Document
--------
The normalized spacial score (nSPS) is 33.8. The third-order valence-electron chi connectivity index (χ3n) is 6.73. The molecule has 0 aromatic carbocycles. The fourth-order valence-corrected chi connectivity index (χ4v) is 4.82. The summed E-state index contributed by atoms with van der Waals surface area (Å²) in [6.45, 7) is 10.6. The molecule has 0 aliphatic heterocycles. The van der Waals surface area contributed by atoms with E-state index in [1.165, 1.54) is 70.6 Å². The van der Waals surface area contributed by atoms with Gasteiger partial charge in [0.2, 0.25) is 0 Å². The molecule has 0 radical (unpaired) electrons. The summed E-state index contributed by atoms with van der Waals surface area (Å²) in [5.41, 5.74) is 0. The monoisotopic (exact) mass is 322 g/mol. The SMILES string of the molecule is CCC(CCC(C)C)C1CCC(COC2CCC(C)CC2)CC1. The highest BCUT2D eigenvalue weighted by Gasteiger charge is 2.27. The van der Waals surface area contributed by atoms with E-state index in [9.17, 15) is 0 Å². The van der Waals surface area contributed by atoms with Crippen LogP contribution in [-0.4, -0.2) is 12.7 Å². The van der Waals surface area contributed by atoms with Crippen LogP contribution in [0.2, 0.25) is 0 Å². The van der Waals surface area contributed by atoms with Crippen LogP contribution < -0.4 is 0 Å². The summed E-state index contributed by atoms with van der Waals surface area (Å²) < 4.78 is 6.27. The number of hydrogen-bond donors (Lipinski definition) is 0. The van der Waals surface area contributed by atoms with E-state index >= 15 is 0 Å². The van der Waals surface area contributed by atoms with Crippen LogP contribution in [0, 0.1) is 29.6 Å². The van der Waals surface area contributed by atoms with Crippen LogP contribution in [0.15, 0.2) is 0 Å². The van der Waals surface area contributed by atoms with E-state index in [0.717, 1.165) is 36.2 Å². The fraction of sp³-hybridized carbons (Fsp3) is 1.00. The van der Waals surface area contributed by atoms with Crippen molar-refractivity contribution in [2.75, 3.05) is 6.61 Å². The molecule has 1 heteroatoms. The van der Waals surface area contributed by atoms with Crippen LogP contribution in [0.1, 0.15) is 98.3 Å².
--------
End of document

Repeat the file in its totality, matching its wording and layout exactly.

The normalized spacial score (nSPS) is 33.8. The third-order valence-electron chi connectivity index (χ3n) is 6.73. The molecule has 0 aromatic carbocycles. The fourth-order valence-corrected chi connectivity index (χ4v) is 4.82. The summed E-state index contributed by atoms with van der Waals surface area (Å²) in [6.45, 7) is 10.6. The molecule has 0 aliphatic heterocycles. The van der Waals surface area contributed by atoms with E-state index in [1.165, 1.54) is 70.6 Å². The van der Waals surface area contributed by atoms with Gasteiger partial charge in [0.2, 0.25) is 0 Å². The molecule has 0 radical (unpaired) electrons. The summed E-state index contributed by atoms with van der Waals surface area (Å²) in [5.41, 5.74) is 0. The monoisotopic (exact) mass is 322 g/mol. The SMILES string of the molecule is CCC(CCC(C)C)C1CCC(COC2CCC(C)CC2)CC1. The highest BCUT2D eigenvalue weighted by Gasteiger charge is 2.27. The van der Waals surface area contributed by atoms with E-state index in [9.17, 15) is 0 Å². The van der Waals surface area contributed by atoms with Crippen LogP contribution in [-0.4, -0.2) is 12.7 Å². The van der Waals surface area contributed by atoms with Crippen LogP contribution in [0.2, 0.25) is 0 Å². The van der Waals surface area contributed by atoms with Crippen LogP contribution < -0.4 is 0 Å². The summed E-state index contributed by atoms with van der Waals surface area (Å²) < 4.78 is 6.27. The number of hydrogen-bond donors (Lipinski definition) is 0. The van der Waals surface area contributed by atoms with E-state index >= 15 is 0 Å². The van der Waals surface area contributed by atoms with Crippen LogP contribution in [0, 0.1) is 29.6 Å². The van der Waals surface area contributed by atoms with Crippen LogP contribution in [0.15, 0.2) is 0 Å². The van der Waals surface area contributed by atoms with E-state index in [0.717, 1.165) is 36.2 Å². The fraction of sp³-hybridized carbons (Fsp3) is 1.00. The van der Waals surface area contributed by atoms with Crippen molar-refractivity contribution in [2.75, 3.05) is 6.61 Å². The molecule has 1 heteroatoms. The van der Waals surface area contributed by atoms with Crippen LogP contribution in [0.1, 0.15) is 98.3 Å².